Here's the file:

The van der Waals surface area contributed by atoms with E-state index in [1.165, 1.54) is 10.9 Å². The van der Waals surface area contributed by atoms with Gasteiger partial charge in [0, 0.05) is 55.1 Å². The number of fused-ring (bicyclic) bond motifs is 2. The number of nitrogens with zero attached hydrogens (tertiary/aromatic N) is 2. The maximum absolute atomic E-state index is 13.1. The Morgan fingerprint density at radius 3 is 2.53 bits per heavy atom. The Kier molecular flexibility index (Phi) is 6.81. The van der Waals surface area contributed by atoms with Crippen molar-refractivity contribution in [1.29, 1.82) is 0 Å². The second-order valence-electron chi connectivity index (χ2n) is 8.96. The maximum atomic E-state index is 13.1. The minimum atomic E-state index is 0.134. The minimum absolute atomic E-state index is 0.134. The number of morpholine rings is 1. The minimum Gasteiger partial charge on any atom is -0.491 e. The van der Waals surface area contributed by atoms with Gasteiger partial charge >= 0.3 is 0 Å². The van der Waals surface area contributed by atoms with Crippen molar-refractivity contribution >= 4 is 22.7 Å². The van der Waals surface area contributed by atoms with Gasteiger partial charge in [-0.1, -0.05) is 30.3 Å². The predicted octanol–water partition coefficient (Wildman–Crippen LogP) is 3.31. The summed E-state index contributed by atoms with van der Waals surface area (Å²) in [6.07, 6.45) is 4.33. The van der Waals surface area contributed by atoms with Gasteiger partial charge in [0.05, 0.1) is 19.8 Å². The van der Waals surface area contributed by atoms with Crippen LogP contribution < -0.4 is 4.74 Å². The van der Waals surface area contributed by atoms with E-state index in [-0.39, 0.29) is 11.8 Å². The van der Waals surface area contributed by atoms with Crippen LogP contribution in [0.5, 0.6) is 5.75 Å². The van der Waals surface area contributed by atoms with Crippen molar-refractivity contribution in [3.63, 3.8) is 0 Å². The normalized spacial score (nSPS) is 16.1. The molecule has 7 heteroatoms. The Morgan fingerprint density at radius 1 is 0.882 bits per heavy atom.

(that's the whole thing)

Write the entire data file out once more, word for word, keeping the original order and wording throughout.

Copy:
The van der Waals surface area contributed by atoms with E-state index in [1.165, 1.54) is 10.9 Å². The van der Waals surface area contributed by atoms with Gasteiger partial charge in [0, 0.05) is 55.1 Å². The number of fused-ring (bicyclic) bond motifs is 2. The number of nitrogens with zero attached hydrogens (tertiary/aromatic N) is 2. The maximum absolute atomic E-state index is 13.1. The Morgan fingerprint density at radius 3 is 2.53 bits per heavy atom. The Kier molecular flexibility index (Phi) is 6.81. The van der Waals surface area contributed by atoms with Crippen molar-refractivity contribution in [1.29, 1.82) is 0 Å². The second-order valence-electron chi connectivity index (χ2n) is 8.96. The maximum atomic E-state index is 13.1. The minimum atomic E-state index is 0.134. The minimum absolute atomic E-state index is 0.134. The number of morpholine rings is 1. The minimum Gasteiger partial charge on any atom is -0.491 e. The van der Waals surface area contributed by atoms with Gasteiger partial charge >= 0.3 is 0 Å². The van der Waals surface area contributed by atoms with Crippen molar-refractivity contribution >= 4 is 22.7 Å². The van der Waals surface area contributed by atoms with Gasteiger partial charge in [-0.1, -0.05) is 30.3 Å². The predicted octanol–water partition coefficient (Wildman–Crippen LogP) is 3.31. The summed E-state index contributed by atoms with van der Waals surface area (Å²) in [6.07, 6.45) is 4.33. The van der Waals surface area contributed by atoms with Gasteiger partial charge in [0.05, 0.1) is 19.8 Å². The van der Waals surface area contributed by atoms with Crippen LogP contribution < -0.4 is 4.74 Å². The van der Waals surface area contributed by atoms with E-state index in [-0.39, 0.29) is 11.8 Å². The van der Waals surface area contributed by atoms with Crippen LogP contribution in [0.5, 0.6) is 5.75 Å². The van der Waals surface area contributed by atoms with Crippen molar-refractivity contribution in [3.63, 3.8) is 0 Å². The normalized spacial score (nSPS) is 16.1. The molecule has 7 heteroatoms. The Morgan fingerprint density at radius 1 is 0.882 bits per heavy atom.